Recycled wood makes stylish new floors

December 13, 1992|By Michael Walsh | Michael Walsh,Contributing Writer

Whether you're contemplating putting in a new wood floor or refinishing an old one, don't automatically resort to a run-of-the-sawmill approach. These days, there's an almost infinite number of alternatives to the conventionally installed wood strip floor and conventional one-wood-tone finish.

One of the hottest new options, and one you'll be hearing more about in the next few years, is the use of recycled wood floors or recycled wood milled into flooring. In big cities such as Chicago, New York and Houston, some specialty wood flooring companies are salvaging floor wood from old mansions, department stores, public buildings and even warehouses.

In some cases, they are taking out all the floorboards and individually refinishing them for new installations. In other cases, they are removing only vintage parquet borders or intricately inlaid medallions once common in the foyers of grand mansions. Yet another approach is to salvage antique structural lumber -- rafters, joists and hefty beams -- from old warehouses and factories for use as new flooring. Structural lumber is often sliced into inch-thick sections (like pats of butter) and used to make wood floor tiles that can be assembled into complex patterns.

Naturally, salvaging old wood floors for fabricating new wood floors adds to the cost. But there's no reason you can't get there before the pros do. Watch for building demolition notices in the newspaper and for demolition signs, and make contact with wrecking and salvage companies. Tell them what you're after and ask them to keep their eyes open for you.

Outside urban areas, tumbledown farmhouses and barns can be excellent resources for wide-plank pine flooring. Even after years of abandonment and decay, the pine floors of these structures are often still remarkably recyclable. The reason the wood is still so good is because vintage pine planks were cut from densely grained, old-growth trees that were 70 to 100 years old when they were harvested. Unlike newly milled pine that is cut from trees barely 20 years old and is too soft for floors, old pine rivals oak in hardness. Of course, sanding and refinishing it will be a major task, but the new floor that results will be stunning.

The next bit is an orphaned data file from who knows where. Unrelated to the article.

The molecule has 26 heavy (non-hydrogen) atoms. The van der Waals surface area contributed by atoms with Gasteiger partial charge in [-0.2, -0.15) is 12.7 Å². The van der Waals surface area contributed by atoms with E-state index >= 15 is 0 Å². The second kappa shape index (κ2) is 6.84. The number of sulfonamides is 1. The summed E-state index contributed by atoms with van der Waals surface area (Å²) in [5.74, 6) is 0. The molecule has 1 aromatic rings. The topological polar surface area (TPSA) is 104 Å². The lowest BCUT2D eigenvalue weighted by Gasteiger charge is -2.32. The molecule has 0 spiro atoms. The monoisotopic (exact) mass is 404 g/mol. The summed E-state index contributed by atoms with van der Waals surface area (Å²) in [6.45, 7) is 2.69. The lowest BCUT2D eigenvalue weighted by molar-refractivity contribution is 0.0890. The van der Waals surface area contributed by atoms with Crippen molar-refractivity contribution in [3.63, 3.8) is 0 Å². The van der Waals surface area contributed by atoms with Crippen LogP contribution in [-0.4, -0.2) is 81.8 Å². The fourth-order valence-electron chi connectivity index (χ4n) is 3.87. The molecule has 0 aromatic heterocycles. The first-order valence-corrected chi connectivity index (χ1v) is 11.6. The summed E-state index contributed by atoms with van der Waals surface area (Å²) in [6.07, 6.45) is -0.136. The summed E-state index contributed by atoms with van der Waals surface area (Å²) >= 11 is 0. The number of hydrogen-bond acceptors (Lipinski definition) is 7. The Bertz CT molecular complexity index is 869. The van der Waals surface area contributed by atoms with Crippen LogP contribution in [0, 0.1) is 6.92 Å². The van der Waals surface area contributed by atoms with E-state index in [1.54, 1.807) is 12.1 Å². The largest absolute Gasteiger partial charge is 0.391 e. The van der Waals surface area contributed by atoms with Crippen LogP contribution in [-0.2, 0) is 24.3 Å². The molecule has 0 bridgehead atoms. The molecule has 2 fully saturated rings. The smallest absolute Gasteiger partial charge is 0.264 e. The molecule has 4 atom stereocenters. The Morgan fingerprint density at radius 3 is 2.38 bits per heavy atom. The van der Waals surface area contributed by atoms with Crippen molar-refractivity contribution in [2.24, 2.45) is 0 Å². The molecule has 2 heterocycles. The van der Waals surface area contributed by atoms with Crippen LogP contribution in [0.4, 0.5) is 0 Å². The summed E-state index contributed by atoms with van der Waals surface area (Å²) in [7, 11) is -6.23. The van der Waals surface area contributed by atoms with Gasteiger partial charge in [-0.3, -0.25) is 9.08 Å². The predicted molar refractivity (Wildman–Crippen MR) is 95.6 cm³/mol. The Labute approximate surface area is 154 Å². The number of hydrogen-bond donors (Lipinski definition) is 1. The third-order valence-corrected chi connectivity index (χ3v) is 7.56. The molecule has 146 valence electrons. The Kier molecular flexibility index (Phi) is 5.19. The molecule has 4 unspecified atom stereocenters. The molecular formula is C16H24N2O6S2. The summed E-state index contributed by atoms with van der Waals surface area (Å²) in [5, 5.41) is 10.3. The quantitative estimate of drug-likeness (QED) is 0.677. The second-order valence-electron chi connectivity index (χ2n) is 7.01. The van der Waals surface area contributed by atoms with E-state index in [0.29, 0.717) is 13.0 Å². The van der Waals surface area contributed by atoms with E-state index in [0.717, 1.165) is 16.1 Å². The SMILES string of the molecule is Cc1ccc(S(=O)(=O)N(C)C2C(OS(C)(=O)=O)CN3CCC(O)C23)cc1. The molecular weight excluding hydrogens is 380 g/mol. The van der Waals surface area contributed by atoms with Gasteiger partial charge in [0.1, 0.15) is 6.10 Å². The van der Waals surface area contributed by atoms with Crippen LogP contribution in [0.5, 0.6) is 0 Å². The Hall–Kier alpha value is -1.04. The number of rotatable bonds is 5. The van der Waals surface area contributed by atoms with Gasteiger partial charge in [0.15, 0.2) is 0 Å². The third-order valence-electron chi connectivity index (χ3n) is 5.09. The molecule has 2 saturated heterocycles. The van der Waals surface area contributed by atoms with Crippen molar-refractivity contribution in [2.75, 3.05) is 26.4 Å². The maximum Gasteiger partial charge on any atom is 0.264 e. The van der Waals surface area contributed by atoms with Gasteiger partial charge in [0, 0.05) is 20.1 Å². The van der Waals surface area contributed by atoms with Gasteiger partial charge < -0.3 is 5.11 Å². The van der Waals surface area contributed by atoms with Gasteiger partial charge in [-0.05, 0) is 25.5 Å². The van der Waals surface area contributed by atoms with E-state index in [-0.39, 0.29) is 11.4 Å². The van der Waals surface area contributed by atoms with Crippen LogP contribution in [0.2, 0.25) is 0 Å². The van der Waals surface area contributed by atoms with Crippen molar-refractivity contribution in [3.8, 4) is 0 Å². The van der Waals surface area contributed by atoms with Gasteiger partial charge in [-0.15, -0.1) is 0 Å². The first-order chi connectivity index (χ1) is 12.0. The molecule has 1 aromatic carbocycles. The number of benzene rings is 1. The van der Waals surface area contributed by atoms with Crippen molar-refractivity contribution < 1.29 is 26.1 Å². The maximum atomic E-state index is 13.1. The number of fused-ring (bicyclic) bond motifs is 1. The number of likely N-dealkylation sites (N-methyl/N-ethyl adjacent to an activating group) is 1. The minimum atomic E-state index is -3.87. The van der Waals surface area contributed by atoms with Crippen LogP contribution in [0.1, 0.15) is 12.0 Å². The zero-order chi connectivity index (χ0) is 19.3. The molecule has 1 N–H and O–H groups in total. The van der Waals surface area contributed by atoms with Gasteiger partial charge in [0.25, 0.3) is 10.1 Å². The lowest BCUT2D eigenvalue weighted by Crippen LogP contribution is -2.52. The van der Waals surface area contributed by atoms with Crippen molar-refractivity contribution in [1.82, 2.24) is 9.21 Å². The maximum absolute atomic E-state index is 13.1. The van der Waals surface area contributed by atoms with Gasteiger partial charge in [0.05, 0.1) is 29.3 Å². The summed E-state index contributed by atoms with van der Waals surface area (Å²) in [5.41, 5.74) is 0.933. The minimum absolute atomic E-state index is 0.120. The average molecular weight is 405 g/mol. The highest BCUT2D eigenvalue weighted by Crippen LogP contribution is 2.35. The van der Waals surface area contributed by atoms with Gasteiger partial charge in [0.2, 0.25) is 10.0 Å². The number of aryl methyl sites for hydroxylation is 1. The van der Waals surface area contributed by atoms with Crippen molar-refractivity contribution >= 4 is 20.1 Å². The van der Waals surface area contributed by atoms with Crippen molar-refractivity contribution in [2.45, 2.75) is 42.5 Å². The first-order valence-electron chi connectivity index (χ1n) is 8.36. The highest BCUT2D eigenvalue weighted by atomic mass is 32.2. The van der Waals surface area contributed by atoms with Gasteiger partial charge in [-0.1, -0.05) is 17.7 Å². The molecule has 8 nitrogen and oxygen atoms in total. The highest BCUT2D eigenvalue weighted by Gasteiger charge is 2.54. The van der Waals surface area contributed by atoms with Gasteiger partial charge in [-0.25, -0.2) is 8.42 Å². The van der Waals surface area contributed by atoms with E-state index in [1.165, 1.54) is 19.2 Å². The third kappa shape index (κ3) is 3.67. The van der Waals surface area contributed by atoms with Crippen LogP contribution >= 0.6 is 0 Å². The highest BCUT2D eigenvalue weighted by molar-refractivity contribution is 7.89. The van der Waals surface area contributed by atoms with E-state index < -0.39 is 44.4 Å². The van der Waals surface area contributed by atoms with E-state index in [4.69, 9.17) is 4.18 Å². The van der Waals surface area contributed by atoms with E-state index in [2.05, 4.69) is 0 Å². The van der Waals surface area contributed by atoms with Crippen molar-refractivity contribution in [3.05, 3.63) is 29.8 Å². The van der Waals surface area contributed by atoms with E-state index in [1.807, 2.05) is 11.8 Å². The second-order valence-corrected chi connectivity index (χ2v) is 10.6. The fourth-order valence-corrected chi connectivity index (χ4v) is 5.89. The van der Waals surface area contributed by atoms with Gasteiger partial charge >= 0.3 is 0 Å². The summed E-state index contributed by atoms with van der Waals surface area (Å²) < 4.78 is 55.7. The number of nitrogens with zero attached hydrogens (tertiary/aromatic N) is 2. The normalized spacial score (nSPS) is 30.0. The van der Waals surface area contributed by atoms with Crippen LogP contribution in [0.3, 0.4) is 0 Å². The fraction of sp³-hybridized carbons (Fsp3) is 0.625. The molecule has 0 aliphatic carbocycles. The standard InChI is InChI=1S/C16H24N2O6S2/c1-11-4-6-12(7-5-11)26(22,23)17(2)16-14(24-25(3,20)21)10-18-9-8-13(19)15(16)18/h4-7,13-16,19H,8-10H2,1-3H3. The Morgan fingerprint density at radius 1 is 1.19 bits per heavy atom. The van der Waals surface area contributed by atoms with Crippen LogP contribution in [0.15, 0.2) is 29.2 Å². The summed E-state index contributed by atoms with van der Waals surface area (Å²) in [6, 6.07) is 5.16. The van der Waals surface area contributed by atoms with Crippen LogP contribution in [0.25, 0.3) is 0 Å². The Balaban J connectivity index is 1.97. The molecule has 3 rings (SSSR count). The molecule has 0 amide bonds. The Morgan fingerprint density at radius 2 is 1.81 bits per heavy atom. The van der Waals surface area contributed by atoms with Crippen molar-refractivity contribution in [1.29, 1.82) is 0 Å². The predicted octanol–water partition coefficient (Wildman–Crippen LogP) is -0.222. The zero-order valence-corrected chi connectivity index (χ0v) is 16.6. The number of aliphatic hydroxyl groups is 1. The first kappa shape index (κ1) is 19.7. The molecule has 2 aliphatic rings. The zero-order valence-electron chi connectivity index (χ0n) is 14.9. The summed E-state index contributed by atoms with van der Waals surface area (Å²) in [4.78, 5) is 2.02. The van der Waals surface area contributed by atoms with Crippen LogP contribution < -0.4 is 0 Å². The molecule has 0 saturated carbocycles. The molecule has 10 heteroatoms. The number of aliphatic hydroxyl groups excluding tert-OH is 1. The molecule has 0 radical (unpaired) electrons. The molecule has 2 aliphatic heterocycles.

If you want to embellish the look of an existing wood-strip floor, consider not only refinishing in a lighter or darker shade, but also having a professional flooring contractor cut in a contrasting border strip to run around the perimeter of the room. Another option is to have a floor refinisher or even a local artist use different wood stains to create fool-the-eye inlays, pinstripes or borders.

It may not be possible to refinish a wood floor in an older home because previous sandings have taken the wood down to within a hair's breadth of the nail heads. Alternative? Paint. Some people think it is sacrilege to paint a wood floor. But there is nothing sacred about wood, especially when the only other options are replacing it or carpeting over it. Painted wood floors with a properly applied durable sealer are practical and as

fashionable as any flooring going today. Paint the floor a solid gloss or semigloss color or use two colors to make wide stripes or a checkerboard pattern. For more visual interest, paint a solid, striped or stenciled border.

If you're having a new wood floor installed, find an experienced flooring contractor who's willing to entertain some creative notions. At the very least, give some thought to having the wood strips or planks installed diagonally. Or, consider a herringbone pattern or a grid pattern consisting of 2-, 3- or 4-foot square FTC sections framed with wood strips. You may want to have a parquet border installed to boost the appeal of an otherwise-standard strip wood floor.

If your budget simply doesn't allow for professionacustomization, prefabricated wood flooring is available. That can keep the costs down if you use a flooring contractor.

Universal Press Syndicate

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